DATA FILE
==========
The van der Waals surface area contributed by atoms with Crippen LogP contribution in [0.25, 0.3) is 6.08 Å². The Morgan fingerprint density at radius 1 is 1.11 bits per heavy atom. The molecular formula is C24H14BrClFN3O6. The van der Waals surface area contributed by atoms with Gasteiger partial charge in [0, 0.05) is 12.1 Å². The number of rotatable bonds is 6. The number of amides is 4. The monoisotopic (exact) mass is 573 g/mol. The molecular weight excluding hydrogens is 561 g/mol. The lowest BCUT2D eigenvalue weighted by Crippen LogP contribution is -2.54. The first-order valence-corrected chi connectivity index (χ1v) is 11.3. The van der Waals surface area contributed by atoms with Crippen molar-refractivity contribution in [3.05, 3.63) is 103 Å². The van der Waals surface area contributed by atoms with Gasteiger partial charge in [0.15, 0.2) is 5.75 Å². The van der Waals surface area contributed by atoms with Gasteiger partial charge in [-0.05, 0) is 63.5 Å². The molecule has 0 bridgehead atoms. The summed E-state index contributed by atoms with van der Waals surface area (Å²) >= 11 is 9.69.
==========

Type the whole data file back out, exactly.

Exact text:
The van der Waals surface area contributed by atoms with Crippen LogP contribution in [0.25, 0.3) is 6.08 Å². The Morgan fingerprint density at radius 1 is 1.11 bits per heavy atom. The molecular formula is C24H14BrClFN3O6. The van der Waals surface area contributed by atoms with Gasteiger partial charge in [0, 0.05) is 12.1 Å². The number of rotatable bonds is 6. The number of amides is 4. The monoisotopic (exact) mass is 573 g/mol. The molecular weight excluding hydrogens is 561 g/mol. The lowest BCUT2D eigenvalue weighted by Crippen LogP contribution is -2.54. The first-order valence-corrected chi connectivity index (χ1v) is 11.3. The van der Waals surface area contributed by atoms with Crippen molar-refractivity contribution in [3.05, 3.63) is 103 Å². The van der Waals surface area contributed by atoms with Gasteiger partial charge in [0.15, 0.2) is 5.75 Å². The van der Waals surface area contributed by atoms with Gasteiger partial charge in [-0.05, 0) is 63.5 Å². The molecule has 0 bridgehead atoms. The summed E-state index contributed by atoms with van der Waals surface area (Å²) >= 11 is 9.69.